How does one not think of Dylan Thomas’s “Do Not Go Gentle into that Good Night” in a post like this? So I cling to consciousness, because it’s my impulse, even though I should be sleeping. I didn’t inherit that napping gene that brings so much joy to others (neither did my oldest son). I stay awake until I no longer can. It will take its toll later in the week, when I can’t keep my eyes open past 8:30 on Friday night. But for now I soldier on, writing this blog post, thinking about how rarely we have a good snow in middle Tennessee, about how people lose their minds when the temperature drops below freezing, and about how we’re all together (even though we don’t always like each other) in this endeavor of life.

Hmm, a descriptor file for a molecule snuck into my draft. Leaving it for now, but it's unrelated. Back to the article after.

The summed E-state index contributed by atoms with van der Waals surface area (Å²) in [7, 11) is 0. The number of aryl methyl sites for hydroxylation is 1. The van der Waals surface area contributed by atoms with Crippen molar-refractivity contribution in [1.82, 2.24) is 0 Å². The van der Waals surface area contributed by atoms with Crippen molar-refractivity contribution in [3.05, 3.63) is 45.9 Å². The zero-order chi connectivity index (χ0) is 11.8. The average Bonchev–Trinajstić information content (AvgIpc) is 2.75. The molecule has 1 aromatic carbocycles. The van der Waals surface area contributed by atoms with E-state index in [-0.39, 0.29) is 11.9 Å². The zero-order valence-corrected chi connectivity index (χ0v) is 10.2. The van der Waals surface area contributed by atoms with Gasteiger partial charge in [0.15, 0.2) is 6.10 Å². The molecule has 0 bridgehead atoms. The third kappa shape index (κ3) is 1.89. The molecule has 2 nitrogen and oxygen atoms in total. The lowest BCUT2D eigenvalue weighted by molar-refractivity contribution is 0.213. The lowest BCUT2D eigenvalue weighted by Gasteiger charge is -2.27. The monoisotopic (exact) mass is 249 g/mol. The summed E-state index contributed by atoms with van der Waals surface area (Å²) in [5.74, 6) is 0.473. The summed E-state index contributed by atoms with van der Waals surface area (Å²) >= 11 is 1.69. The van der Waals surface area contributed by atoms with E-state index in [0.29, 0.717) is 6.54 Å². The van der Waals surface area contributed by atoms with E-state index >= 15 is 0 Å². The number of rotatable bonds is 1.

*Winter-weariness is not altogether bad. I’ve written elsewhere that I often feel more alive in winter. Weariness can coexist with contentment, it seems.